[ Retro Scan of the Week ] Blip: Marvel’s Video Game Magazine

Monday, April 20th, 2015

Marvel Blip The Video Games Magazine Debut Issue #1 Comic Book Cover Matthew Laborteaux - February 1983Marvel should turn this into a movie

In 1983, comic book giant Marvel experimented with publishing a video game magazine called Blip. Here is the cover of the premiere issue, which features Little House on the Prairie star Matthew Laborteaux.

Wikipedia says this about Laborteaux, who was apparently a dedicated video game fan:

Laborteaux is a skilled video game player. In October 1981 he finished in tenth place for Centipede at the Atari, Inc. world championships, and in April 1982 became the United States Pac-Man champion at a People-sponsored tournament, with a score of 1,200,000.

Celebrities are people too.

Regarding the magazine itself: Blip retained the size, shape, weight, and thickness of a typical 1980s Marvel comic book. It was even printed on the same type of paper, likely using the same presses Marvel used for its superhero books at the time.

I haven’t thumbed through this magazine in years — it’s currently in storage — but I remember being sadly underwhelmed by its content when I bought this copy off eBay about a decade ago. I recall thinking that the printing technology did not reproduce photos very well, which did not lend itself to splashy, colorful video game ads or screenshots. Perhaps partly because of this, the mag only lasted seven issues.

The Internet Archive currently hosts scans of all seven issues of Blip.

[ From Blip, February 1983, cover]

Discussion Topic of the Week: Have you ever read any comics (strips or books) based on video games? What are your favorites?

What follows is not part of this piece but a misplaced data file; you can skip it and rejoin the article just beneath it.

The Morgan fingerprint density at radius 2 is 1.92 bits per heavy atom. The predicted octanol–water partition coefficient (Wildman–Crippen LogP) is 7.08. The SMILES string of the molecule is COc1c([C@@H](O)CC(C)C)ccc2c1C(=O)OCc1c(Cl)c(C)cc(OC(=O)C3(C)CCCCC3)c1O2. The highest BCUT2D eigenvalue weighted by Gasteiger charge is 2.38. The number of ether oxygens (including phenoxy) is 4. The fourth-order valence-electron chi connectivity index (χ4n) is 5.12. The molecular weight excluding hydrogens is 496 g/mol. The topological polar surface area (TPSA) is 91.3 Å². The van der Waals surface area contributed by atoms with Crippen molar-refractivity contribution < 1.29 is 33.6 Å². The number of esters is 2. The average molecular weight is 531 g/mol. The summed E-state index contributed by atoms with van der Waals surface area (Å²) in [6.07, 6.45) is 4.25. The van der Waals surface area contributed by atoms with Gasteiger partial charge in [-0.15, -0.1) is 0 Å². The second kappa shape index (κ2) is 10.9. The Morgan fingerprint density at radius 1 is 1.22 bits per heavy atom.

[ Retro Scan of the Week ] Bill Cosby Loves the TI CC-40

Monday, July 15th, 2013

Texas Instruments TI CC-40 Compact Computer 40 Bill Cosby Ad - 1983“Try new metal puddin’ pops!”

When looking at the Texas Instruments CC-40’s capabilities, one wonders why companies even bothered in making tiny portable machines like this one (see also the Epson HX-20, HP-75C, and TRS-80 Pocket Computer, among others) in the early 1980s.

Sure, each one came equipped with a gee-whiz wow factor, but most of these diminutive PCs proved impractical to actually use. Limited memory, restrictive and unreliable data storage, and tiny LCDs capable of displaying either one or a few lines of text almost ensured that these products would remain technological novelties.

(As an aside, the only computer of this circa-1983 portable class that I find to be practical and truly useful was the TRS-80 Model 100, which many journalists relied on for decades)

After giving the question considerable thought, I recently realized why they did it. Companies like TI spent untold millions upon millions of dollars on R&D, design, tooling, and production, distribution, and marketing so that collectors of vintage computers, like me, would one day have more and varied specimens to collect.

To those companies, I say this: Thank you for wasting your money to make my hobby more fun.

See Also: Bill Cosby Fondles a TI-99/4A (Retro Scan, 2006)

[ From Popular Computing, June 1983, p.129 ]

Discussion Topic of the Week: What’s the smallest vintage computer you’ve ever used?

Retro Scan of the Week: Bill Cosby Fondles a TI-99/4A

Monday, June 5th, 2006
Bill Cosby TI-99/4A Ad

Upon looking at this ad, I find myself wondering if Bill Cosby ever actually used a TI-99/4A. No, wait…has he ever owned one? Was it a gift from Texas Instruments for being their spokesman? Does he still have one sitting in his closet/attic/basement somewhere, or did he yard sale it in ’89? Did he ever turn it on? Did Bill Cosby ever write a BASIC program? Did he ever balance his budget with Household Budget Management? Did he play Munch Man or Alpiner? Did he curse the TI-99/4A joysticks for being terrible and throw them against the wall when he lost?

If you prick Bill Cosby, does he not bleed JELLO?

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